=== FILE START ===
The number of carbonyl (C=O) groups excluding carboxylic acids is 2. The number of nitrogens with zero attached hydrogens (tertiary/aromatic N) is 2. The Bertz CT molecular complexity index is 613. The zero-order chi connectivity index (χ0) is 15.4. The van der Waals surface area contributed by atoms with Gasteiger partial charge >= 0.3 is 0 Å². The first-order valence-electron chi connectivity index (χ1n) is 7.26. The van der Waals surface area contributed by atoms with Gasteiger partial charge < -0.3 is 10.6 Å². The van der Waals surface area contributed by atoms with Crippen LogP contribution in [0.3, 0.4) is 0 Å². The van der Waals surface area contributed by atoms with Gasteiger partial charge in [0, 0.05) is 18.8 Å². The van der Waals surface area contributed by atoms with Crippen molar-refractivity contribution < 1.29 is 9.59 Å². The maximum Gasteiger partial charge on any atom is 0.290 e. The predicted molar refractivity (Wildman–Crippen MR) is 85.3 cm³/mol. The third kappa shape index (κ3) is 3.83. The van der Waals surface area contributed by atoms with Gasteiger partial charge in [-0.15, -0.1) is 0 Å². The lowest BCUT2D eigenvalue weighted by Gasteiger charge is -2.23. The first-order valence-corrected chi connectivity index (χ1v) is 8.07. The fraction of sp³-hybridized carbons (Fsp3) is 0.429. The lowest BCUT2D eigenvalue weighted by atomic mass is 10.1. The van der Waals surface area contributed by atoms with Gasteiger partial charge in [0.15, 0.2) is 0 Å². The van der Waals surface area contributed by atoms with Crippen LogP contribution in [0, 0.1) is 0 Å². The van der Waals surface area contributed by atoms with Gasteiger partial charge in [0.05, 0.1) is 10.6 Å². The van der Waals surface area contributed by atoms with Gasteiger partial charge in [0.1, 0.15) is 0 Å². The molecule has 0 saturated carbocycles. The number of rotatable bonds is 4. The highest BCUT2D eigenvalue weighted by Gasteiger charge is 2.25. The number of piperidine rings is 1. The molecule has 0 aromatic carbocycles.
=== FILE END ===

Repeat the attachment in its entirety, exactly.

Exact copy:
The number of carbonyl (C=O) groups excluding carboxylic acids is 2. The number of nitrogens with zero attached hydrogens (tertiary/aromatic N) is 2. The Bertz CT molecular complexity index is 613. The zero-order chi connectivity index (χ0) is 15.4. The van der Waals surface area contributed by atoms with Gasteiger partial charge >= 0.3 is 0 Å². The first-order valence-electron chi connectivity index (χ1n) is 7.26. The van der Waals surface area contributed by atoms with Gasteiger partial charge < -0.3 is 10.6 Å². The van der Waals surface area contributed by atoms with Crippen LogP contribution in [0.3, 0.4) is 0 Å². The van der Waals surface area contributed by atoms with Gasteiger partial charge in [0, 0.05) is 18.8 Å². The van der Waals surface area contributed by atoms with Crippen molar-refractivity contribution < 1.29 is 9.59 Å². The maximum Gasteiger partial charge on any atom is 0.290 e. The predicted molar refractivity (Wildman–Crippen MR) is 85.3 cm³/mol. The third kappa shape index (κ3) is 3.83. The van der Waals surface area contributed by atoms with Gasteiger partial charge in [-0.15, -0.1) is 0 Å². The lowest BCUT2D eigenvalue weighted by Gasteiger charge is -2.23. The first-order valence-corrected chi connectivity index (χ1v) is 8.07. The fraction of sp³-hybridized carbons (Fsp3) is 0.429. The lowest BCUT2D eigenvalue weighted by atomic mass is 10.1. The van der Waals surface area contributed by atoms with Gasteiger partial charge in [0.15, 0.2) is 0 Å². The van der Waals surface area contributed by atoms with Crippen LogP contribution in [0, 0.1) is 0 Å². The van der Waals surface area contributed by atoms with Gasteiger partial charge in [0.05, 0.1) is 10.6 Å². The van der Waals surface area contributed by atoms with Gasteiger partial charge in [0.1, 0.15) is 0 Å². The molecule has 0 saturated carbocycles. The number of rotatable bonds is 4. The highest BCUT2D eigenvalue weighted by Gasteiger charge is 2.25. The number of piperidine rings is 1. The molecule has 0 aromatic carbocycles.